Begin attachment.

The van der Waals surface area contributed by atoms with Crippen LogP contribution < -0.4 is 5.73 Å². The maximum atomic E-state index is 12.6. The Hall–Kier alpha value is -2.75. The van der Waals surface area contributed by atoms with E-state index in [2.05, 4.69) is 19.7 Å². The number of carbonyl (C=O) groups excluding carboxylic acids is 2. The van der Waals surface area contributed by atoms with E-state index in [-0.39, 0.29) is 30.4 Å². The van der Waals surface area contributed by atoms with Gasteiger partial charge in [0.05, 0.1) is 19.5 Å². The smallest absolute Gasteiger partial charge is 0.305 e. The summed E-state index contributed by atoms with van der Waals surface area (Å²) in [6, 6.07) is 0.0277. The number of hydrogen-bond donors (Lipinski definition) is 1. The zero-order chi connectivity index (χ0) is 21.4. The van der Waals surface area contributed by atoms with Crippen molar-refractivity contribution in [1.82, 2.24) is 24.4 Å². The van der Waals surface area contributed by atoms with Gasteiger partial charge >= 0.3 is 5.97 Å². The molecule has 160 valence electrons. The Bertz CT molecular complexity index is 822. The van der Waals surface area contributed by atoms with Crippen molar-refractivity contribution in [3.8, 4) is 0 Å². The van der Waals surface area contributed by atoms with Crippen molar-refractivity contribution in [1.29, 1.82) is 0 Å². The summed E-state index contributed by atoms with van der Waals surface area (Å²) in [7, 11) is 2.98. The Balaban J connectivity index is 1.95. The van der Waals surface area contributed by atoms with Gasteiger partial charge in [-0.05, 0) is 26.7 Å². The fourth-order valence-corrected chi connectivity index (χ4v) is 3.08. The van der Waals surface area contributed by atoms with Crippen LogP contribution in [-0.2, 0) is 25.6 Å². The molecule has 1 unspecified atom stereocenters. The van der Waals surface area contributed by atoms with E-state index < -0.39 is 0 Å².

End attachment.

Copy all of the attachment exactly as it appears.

The van der Waals surface area contributed by atoms with Crippen LogP contribution < -0.4 is 5.73 Å². The maximum atomic E-state index is 12.6. The Hall–Kier alpha value is -2.75. The van der Waals surface area contributed by atoms with E-state index in [2.05, 4.69) is 19.7 Å². The number of carbonyl (C=O) groups excluding carboxylic acids is 2. The van der Waals surface area contributed by atoms with E-state index in [-0.39, 0.29) is 30.4 Å². The van der Waals surface area contributed by atoms with Gasteiger partial charge in [0.05, 0.1) is 19.5 Å². The smallest absolute Gasteiger partial charge is 0.305 e. The summed E-state index contributed by atoms with van der Waals surface area (Å²) in [6, 6.07) is 0.0277. The number of hydrogen-bond donors (Lipinski definition) is 1. The zero-order chi connectivity index (χ0) is 21.4. The van der Waals surface area contributed by atoms with Crippen molar-refractivity contribution in [1.82, 2.24) is 24.4 Å². The van der Waals surface area contributed by atoms with Gasteiger partial charge >= 0.3 is 5.97 Å². The molecule has 160 valence electrons. The Bertz CT molecular complexity index is 822. The van der Waals surface area contributed by atoms with Crippen molar-refractivity contribution in [3.8, 4) is 0 Å². The van der Waals surface area contributed by atoms with Crippen molar-refractivity contribution in [1.29, 1.82) is 0 Å². The summed E-state index contributed by atoms with van der Waals surface area (Å²) in [7, 11) is 2.98. The Balaban J connectivity index is 1.95. The van der Waals surface area contributed by atoms with Gasteiger partial charge in [-0.05, 0) is 26.7 Å². The fourth-order valence-corrected chi connectivity index (χ4v) is 3.08. The van der Waals surface area contributed by atoms with Crippen LogP contribution in [-0.2, 0) is 25.6 Å². The molecule has 1 unspecified atom stereocenters. The van der Waals surface area contributed by atoms with E-state index < -0.39 is 0 Å².